How many days off is too many in the middle of a hockey season, you might ask? Well I can safely say that a nine-day break is too long But most likely necessary as well. As you move past the midpoint of a season -- the Flyers are, in fact, already at the 50-game mark -- nagging injuries and fatigue begin to become part of the equation more so than at any other time during the course of the season.
You've still got a long way to go before the postseason, yet you've already been through a physical and mental grind. The good news: Every other team and player is in the same boat.
How welcomed a schedule hiatus is will also depend on how your team is playing when you get on the break. The Flyers were playing outstanding hockey and collecting a lot of points prior to the All-Star break and bye week. With this much time off, you rarely can simply just pick up where you left off. Rather, it's almost starting a new mini-season.
Every team goes through this, so there are no excuses. Even so, it can wear on you a little bit when you get back because you were on such a roll beforehand and you can't just flip a switch. That's where mental toughness and leadership come in. The task is to get everyone quickly back on the same page, re-establish the things you were doing so well before the break, and then peak at the right time (i.e., the playoffs).
On the flip side, when a team that has struggled mightily gets to its nine-day or 10-day break, they look at it like a reprieve and a time to regroup and get out of their own way. When they come back, the challenge is to not feel like you're already just playing out the string. There's too much season left for that.
I am simply not a fan of the current NHL schedule. There are too many compacted stretches of games. Back-to-backs are no big deal. As a matter of fact, when I played, I often felt better and played better in the second game. It's when you get into 3-in-4, 4-in-6, 5-in-8 situations over and over ahead -- like the Flyers' 16-game slate back in November, which they came through in stellar fashion -- that add up and wear a team down.
A big part of the reason why the rest of the schedule is overly compacted is that the All-Star Break/ bye week combination is just as bad for a different reason. It's just too many days away from the rink.
I think it would be more sensible to have shorter, but more frequent mini-breaks. If you could somehow limit it to about 24 total days of interpersed breaks, it would be preferable from a team standpoint. For one thing, when the game schedule gets too compacted, practice opportunities become scarce. For another, by rule, teams are not allowed to practice during the mandatory hiatuses. That's great over the Christmas holidays, but starts to get excessive over the bye week.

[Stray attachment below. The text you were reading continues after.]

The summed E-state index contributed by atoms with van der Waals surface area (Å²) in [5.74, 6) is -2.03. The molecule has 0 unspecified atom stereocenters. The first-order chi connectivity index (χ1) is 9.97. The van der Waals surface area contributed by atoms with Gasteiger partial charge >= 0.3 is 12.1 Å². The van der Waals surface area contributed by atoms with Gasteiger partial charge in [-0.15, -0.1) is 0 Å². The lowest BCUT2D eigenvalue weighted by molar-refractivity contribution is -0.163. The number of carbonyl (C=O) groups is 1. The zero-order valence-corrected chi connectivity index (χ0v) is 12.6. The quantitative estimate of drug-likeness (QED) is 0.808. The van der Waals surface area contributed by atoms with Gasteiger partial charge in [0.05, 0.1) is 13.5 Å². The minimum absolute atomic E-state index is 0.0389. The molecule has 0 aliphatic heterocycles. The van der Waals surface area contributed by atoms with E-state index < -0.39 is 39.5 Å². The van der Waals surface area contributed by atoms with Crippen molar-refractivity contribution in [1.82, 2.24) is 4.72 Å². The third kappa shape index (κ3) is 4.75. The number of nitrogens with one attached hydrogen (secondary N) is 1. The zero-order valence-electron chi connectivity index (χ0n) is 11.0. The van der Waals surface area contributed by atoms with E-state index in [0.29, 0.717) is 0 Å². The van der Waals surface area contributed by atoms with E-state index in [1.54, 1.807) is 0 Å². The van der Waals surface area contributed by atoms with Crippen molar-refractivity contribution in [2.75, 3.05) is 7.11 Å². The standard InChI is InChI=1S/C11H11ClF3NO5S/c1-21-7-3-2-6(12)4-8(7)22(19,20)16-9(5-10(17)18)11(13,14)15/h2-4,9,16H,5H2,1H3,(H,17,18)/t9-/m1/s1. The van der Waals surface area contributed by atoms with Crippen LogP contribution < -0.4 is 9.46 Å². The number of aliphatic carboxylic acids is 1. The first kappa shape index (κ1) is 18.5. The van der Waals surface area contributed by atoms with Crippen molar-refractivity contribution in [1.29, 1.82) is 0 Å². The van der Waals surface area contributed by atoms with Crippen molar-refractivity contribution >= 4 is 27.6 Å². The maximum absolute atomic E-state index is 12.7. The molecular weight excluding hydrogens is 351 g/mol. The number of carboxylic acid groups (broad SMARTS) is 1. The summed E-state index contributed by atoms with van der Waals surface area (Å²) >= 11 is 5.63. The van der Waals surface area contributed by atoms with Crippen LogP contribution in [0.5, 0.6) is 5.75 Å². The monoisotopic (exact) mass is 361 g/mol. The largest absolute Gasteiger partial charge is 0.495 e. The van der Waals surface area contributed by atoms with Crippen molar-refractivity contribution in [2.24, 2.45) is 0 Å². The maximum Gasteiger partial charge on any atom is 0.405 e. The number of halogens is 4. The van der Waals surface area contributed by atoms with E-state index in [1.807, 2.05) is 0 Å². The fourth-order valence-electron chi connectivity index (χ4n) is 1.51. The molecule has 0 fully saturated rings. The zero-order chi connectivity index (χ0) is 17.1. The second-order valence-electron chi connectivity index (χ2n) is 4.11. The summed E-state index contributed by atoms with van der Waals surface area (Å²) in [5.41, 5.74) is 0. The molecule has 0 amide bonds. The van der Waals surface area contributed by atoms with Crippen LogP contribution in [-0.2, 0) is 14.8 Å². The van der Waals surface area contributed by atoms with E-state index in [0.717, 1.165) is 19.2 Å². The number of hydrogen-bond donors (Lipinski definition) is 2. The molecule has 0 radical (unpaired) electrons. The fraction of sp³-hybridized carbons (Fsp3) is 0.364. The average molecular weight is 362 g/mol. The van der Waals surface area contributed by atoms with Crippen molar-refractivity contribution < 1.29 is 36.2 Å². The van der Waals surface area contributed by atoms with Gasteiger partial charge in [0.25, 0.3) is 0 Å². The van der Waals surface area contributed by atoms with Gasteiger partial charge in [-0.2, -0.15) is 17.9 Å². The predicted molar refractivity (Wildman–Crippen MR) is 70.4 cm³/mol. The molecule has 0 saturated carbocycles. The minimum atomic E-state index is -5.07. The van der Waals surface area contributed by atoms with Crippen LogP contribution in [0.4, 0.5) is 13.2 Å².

You might be surprised at how quickly players decondition during a hiatus. When they finally get back to the rink, they lose their wind much faster and their skating legs and passing timing are off. It can about half a period to a full 20 minutes to start feeling normal again.
I have been on teams that have had very long breaks. In my rookie year with the Flyers, we had nine days off twice between playoff series because we beat Buffalo in five games and then swept the New York Rangers and had to wait for our next opponent, while other series went to six or seven games with an off-day between each game.
Two years later, it happened again. We beat Pittsburgh in five games in the first round, Buffalo in five games in the second and the Rangers in five games in the Eastern Conference Final and had to wait awhile for the next round to start. To this day, I think part of why we were so flat early in Game 1 of the 1995 Eastern Conference Final against New Jersey and the first period of Game 1 of the 1997 Stanley Cup Final against Detroit was that we'd been off a little too long and they had much shorter waits. It's not why we lost those two games and those two series, but it played into tough starts to the games. You get yourself in a jam if you're not ready to play from the outset.
I also remember some of those Olympic breaks during my NHL career. The guys who went to play in the Olympics for their national teams would often been worn down by the time they got back to their NHL teams. Meanwhile, many ofthe guys would be a bit rusty at first when the team reconvened two weeks later. That's definitely been one of the big hurdles to clear in years when the NHL participated in the Winter Olympics.
On Friday night, at least, the Flyers and Penguins will be on a level playing field. Both team's last played on Jan. 21: a 3-0 Flyers win over the Penguins at the Wells Fargo Center. Both teams had identical hiatuses after that game. Both only had one opportunity to practice ahead of the game.
The Flyers will then return home from western Pennsylvania right after the game and host the Colorado Avalanche at the Wells Fargo Center on Saturday night. This will be an uncommon scenario in that the road team will actually have been in the host city ahead of the home team, with a full practice and a regular night of sleep in that city. With the Avalanche also exiting their bye week, it afforded them the opportunity to approach Saturday's game in the same fashion as a club would for an opening night game on the road.
I'm not sure, however, if the "fatigue factor" (the Flyers being on the second half of a back-to-back while the opponent is rested) in this case will outweigh the "rustiness factor." The Flyers will already have had a game to recover their game legs and timing, while the Avalanche will have had only had 1-2 practices since playing their last game on Jan. 20.
We'll see how it unfolds over the weekend. With the Eastern Conference so tight and the Flyers on the wrong side of the playoff cutoff line, these are four crucial points at stake on Friday and Saturday nights.